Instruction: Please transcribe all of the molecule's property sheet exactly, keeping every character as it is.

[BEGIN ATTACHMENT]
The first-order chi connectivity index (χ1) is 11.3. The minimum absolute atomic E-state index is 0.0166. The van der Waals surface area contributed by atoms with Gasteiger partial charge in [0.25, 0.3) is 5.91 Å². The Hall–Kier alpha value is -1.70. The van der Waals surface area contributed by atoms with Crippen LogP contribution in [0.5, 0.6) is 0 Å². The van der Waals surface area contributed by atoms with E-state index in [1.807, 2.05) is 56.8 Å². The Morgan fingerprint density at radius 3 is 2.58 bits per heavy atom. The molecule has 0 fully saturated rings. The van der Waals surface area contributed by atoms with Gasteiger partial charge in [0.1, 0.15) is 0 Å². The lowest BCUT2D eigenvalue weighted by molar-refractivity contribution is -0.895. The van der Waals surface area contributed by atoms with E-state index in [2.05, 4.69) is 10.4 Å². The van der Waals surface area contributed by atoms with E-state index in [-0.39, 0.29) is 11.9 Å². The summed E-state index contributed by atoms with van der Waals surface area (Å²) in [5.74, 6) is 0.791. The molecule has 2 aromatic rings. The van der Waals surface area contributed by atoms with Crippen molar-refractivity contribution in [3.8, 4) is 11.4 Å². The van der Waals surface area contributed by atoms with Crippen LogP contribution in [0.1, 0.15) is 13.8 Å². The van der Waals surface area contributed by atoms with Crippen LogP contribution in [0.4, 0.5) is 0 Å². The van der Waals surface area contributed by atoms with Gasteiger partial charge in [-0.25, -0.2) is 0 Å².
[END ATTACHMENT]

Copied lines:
The first-order chi connectivity index (χ1) is 11.3. The minimum absolute atomic E-state index is 0.0166. The van der Waals surface area contributed by atoms with Gasteiger partial charge in [0.25, 0.3) is 5.91 Å². The Hall–Kier alpha value is -1.70. The van der Waals surface area contributed by atoms with Crippen LogP contribution in [0.5, 0.6) is 0 Å². The van der Waals surface area contributed by atoms with E-state index in [1.807, 2.05) is 56.8 Å². The Morgan fingerprint density at radius 3 is 2.58 bits per heavy atom. The molecule has 0 fully saturated rings. The van der Waals surface area contributed by atoms with Gasteiger partial charge in [0.1, 0.15) is 0 Å². The lowest BCUT2D eigenvalue weighted by molar-refractivity contribution is -0.895. The van der Waals surface area contributed by atoms with E-state index in [2.05, 4.69) is 10.4 Å². The van der Waals surface area contributed by atoms with E-state index in [-0.39, 0.29) is 11.9 Å². The summed E-state index contributed by atoms with van der Waals surface area (Å²) in [5.74, 6) is 0.791. The molecule has 2 aromatic rings. The van der Waals surface area contributed by atoms with Crippen molar-refractivity contribution in [3.8, 4) is 11.4 Å². The van der Waals surface area contributed by atoms with Crippen LogP contribution in [0.1, 0.15) is 13.8 Å². The van der Waals surface area contributed by atoms with Crippen LogP contribution in [0.4, 0.5) is 0 Å². The van der Waals surface area contributed by atoms with Gasteiger partial charge in [-0.25, -0.2) is 0 Å².